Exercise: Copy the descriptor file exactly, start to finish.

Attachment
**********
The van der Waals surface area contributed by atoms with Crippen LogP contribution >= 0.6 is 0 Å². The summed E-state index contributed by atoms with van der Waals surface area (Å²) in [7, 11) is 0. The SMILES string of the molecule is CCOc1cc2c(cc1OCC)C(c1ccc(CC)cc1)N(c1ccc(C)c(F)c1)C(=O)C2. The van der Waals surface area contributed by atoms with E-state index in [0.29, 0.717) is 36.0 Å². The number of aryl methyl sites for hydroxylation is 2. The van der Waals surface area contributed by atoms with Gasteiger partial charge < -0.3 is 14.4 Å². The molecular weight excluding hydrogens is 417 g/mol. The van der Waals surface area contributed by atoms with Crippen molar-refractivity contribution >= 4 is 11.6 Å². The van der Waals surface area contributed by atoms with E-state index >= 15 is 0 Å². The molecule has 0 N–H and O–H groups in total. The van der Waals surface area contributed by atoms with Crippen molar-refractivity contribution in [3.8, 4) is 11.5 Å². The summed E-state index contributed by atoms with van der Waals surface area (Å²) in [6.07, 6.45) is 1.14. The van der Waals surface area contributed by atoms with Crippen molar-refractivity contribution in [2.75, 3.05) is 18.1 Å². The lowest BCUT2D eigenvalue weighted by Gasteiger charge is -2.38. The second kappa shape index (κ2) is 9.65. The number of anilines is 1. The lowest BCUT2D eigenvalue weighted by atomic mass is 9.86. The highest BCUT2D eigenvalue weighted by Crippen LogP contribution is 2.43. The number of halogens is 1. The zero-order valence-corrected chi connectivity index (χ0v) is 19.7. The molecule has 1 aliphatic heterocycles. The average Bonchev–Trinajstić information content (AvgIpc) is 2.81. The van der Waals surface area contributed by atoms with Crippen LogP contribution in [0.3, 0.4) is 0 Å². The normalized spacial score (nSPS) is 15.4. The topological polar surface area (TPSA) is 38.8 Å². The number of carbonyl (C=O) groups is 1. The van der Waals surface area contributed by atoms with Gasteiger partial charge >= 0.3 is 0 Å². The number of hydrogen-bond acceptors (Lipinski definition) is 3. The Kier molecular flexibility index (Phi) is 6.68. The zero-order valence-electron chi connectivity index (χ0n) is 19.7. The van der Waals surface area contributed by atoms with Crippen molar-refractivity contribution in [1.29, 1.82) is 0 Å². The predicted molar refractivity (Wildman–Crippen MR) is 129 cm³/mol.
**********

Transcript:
The van der Waals surface area contributed by atoms with Crippen LogP contribution >= 0.6 is 0 Å². The summed E-state index contributed by atoms with van der Waals surface area (Å²) in [7, 11) is 0. The SMILES string of the molecule is CCOc1cc2c(cc1OCC)C(c1ccc(CC)cc1)N(c1ccc(C)c(F)c1)C(=O)C2. The van der Waals surface area contributed by atoms with E-state index in [0.29, 0.717) is 36.0 Å². The number of aryl methyl sites for hydroxylation is 2. The van der Waals surface area contributed by atoms with Gasteiger partial charge < -0.3 is 14.4 Å². The molecular weight excluding hydrogens is 417 g/mol. The van der Waals surface area contributed by atoms with Crippen molar-refractivity contribution >= 4 is 11.6 Å². The van der Waals surface area contributed by atoms with E-state index >= 15 is 0 Å². The molecule has 0 N–H and O–H groups in total. The van der Waals surface area contributed by atoms with Crippen molar-refractivity contribution in [3.8, 4) is 11.5 Å². The summed E-state index contributed by atoms with van der Waals surface area (Å²) in [6.07, 6.45) is 1.14. The van der Waals surface area contributed by atoms with Crippen molar-refractivity contribution in [2.75, 3.05) is 18.1 Å². The lowest BCUT2D eigenvalue weighted by Gasteiger charge is -2.38. The second kappa shape index (κ2) is 9.65. The number of anilines is 1. The lowest BCUT2D eigenvalue weighted by atomic mass is 9.86. The highest BCUT2D eigenvalue weighted by Crippen LogP contribution is 2.43. The number of halogens is 1. The zero-order valence-corrected chi connectivity index (χ0v) is 19.7. The molecule has 1 aliphatic heterocycles. The average Bonchev–Trinajstić information content (AvgIpc) is 2.81. The van der Waals surface area contributed by atoms with Crippen LogP contribution in [0.3, 0.4) is 0 Å². The normalized spacial score (nSPS) is 15.4. The topological polar surface area (TPSA) is 38.8 Å². The number of carbonyl (C=O) groups is 1. The van der Waals surface area contributed by atoms with Gasteiger partial charge >= 0.3 is 0 Å². The number of hydrogen-bond acceptors (Lipinski definition) is 3. The Kier molecular flexibility index (Phi) is 6.68. The zero-order valence-electron chi connectivity index (χ0n) is 19.7. The van der Waals surface area contributed by atoms with Crippen molar-refractivity contribution in [1.29, 1.82) is 0 Å². The predicted molar refractivity (Wildman–Crippen MR) is 129 cm³/mol.